Like many works of English Renaissance drama, Edward II deals extensively with the nature and limits of monarchical rule. Although the English kings and queens of the time certainly wielded more power than they would in later years, they were not absolute monarchs in the way that many rulers in continental Europe were. Instead, England had a tradition of semi-constitutional monarchy dating back to the rule of King John and the signing of the Magna Carta—a document that gave the nobility some checks on the king’s power. This tug-of-war between the monarchy and the nobility continued for the next several centuries, and forms the backdrop for Edward II, in which the nobility eventually overthrows Edward in favor of his son, whom Mortimer intends to use as a puppet ruler. However, Marlowe’s take on history also incorporates questions of personal loyalty and patriotism which—although anachronistic to the era in which the play is set—add further nuance to the conflict between Edward and the nobility.
Perhaps more than anything else, Edward’s repeated complaints about being “overruled” by the nobility reveal his shortcomings as a king. For one, the remarks betray his lack of awareness, since Gaveston is in fact “overruling” Edward’s decisions on a continual basis through his influence. Even more to the point, however, Edward’s preoccupation with the indignity of his treatment by the nobles suggests that he has difficulty viewing the broader political implications of events beyond whatever personal meaning they hold for him. This is to some extent understandable, particularly given that Edward at times expresses a desire to be free of the burdens of kingship (at one point telling the nobility to “Make several kingdoms of this monarchy, / And share it equally amongst you all, / So I may have some nook or corner yet / To frolic with my Gaveston”). For as long as he is king, however, Edward has a responsibility to abide by the norms and responsibilities of the position, which includes paying attention to the concerns of the nobility. As Warwick puts it, “We know our duties [to the king]; let [the king] know his peers.” Ultimately, the nobles decide the king has failed to leave up to his duties, and they rise up in revolt to depose him.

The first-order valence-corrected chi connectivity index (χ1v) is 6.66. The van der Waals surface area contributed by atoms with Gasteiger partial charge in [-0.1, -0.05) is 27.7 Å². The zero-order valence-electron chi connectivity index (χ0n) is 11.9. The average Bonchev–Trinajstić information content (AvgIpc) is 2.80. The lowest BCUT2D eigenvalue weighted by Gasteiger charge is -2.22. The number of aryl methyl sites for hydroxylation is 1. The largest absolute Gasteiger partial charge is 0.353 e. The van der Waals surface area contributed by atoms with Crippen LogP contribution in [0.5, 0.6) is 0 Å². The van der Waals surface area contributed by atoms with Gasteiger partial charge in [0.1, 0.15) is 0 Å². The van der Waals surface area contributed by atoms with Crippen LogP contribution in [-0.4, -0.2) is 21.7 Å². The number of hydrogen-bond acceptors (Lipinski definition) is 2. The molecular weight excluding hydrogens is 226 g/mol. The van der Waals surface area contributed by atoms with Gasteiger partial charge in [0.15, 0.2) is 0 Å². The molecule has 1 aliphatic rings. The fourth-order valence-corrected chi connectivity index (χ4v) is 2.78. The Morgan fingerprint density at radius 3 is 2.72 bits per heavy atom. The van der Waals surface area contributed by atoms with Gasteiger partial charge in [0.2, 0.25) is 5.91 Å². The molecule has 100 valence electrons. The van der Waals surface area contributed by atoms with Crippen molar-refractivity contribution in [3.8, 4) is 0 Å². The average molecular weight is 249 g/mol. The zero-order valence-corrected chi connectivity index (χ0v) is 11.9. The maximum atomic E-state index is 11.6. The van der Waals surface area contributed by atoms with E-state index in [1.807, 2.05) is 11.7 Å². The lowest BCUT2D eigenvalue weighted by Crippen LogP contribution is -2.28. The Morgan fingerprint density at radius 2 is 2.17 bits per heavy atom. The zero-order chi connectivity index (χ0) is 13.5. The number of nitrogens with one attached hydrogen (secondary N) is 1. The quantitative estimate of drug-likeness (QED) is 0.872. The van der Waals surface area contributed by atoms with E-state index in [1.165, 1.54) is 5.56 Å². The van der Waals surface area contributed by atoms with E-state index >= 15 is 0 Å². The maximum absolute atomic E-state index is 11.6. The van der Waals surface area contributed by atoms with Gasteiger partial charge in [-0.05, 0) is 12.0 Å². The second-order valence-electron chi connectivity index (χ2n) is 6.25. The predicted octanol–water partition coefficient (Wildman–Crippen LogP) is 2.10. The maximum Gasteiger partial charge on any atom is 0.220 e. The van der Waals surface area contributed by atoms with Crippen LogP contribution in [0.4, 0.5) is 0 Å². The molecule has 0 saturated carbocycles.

Whether Edward’s flouting of his kingly responsibilities does justify deposing him is a complicated question. Early in the play, even those characters who are most frustrated with the king are wary of actually taking action against him because they believe the role of the king demands loyalty, regardless of the fitness of the individual who has the role. The Bishop of Canterbury, for instance, cautions Mortimer Junior to “lift not [his] swords against the King.” The exception, as this exchange demonstrates, is Mortimer, who repeatedly argues that the king’s actions have broken the implicit contract that makes him king in the first place, and that it is therefore “lawful” to rise up against him. His argument is based not only on the idea that Edward’s actions have wronged his nobles, but also that they have “wronged [the] country.” Warwick and even Kent—Edward’s own brother—eventually come to share in this view, citing their duty to England as a reason to support the coup that deposes the king. This line of reasoning, if accepted, transforms the nobles’ rebellion (which would normally be an act of treason) into an act of patriotism. In addition, this logic also redefines treason as a matter of undermining the country’s welfare, rather than rebelling against any particular leader. The nobles, for instance, repeatedly describe Gaveston as a “traitor” despite his loyalty to the king.